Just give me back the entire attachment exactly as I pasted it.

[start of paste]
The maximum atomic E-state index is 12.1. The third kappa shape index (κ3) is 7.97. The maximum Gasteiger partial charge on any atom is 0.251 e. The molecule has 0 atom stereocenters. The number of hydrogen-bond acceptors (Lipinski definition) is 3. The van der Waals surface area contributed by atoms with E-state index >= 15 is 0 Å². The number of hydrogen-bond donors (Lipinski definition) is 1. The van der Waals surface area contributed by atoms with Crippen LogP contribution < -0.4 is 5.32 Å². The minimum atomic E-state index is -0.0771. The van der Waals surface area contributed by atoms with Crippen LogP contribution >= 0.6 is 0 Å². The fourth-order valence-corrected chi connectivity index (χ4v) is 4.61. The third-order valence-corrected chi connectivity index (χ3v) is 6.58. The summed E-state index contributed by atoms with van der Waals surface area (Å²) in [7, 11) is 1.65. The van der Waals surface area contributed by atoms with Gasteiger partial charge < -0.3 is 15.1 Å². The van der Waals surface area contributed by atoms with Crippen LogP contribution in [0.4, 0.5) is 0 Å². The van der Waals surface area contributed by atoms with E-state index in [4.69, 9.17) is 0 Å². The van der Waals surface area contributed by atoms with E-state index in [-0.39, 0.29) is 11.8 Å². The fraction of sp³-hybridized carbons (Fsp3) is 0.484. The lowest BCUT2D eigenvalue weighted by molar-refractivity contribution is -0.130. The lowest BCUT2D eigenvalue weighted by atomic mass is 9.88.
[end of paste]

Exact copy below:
The maximum atomic E-state index is 12.1. The third kappa shape index (κ3) is 7.97. The maximum Gasteiger partial charge on any atom is 0.251 e. The molecule has 0 atom stereocenters. The number of hydrogen-bond acceptors (Lipinski definition) is 3. The van der Waals surface area contributed by atoms with E-state index >= 15 is 0 Å². The number of hydrogen-bond donors (Lipinski definition) is 1. The van der Waals surface area contributed by atoms with Crippen LogP contribution < -0.4 is 5.32 Å². The minimum atomic E-state index is -0.0771. The van der Waals surface area contributed by atoms with Crippen LogP contribution >= 0.6 is 0 Å². The fourth-order valence-corrected chi connectivity index (χ4v) is 4.61. The third-order valence-corrected chi connectivity index (χ3v) is 6.58. The summed E-state index contributed by atoms with van der Waals surface area (Å²) in [7, 11) is 1.65. The van der Waals surface area contributed by atoms with Gasteiger partial charge < -0.3 is 15.1 Å². The van der Waals surface area contributed by atoms with Crippen LogP contribution in [0.4, 0.5) is 0 Å². The van der Waals surface area contributed by atoms with E-state index in [4.69, 9.17) is 0 Å². The van der Waals surface area contributed by atoms with E-state index in [-0.39, 0.29) is 11.8 Å². The fraction of sp³-hybridized carbons (Fsp3) is 0.484. The lowest BCUT2D eigenvalue weighted by molar-refractivity contribution is -0.130. The lowest BCUT2D eigenvalue weighted by atomic mass is 9.88.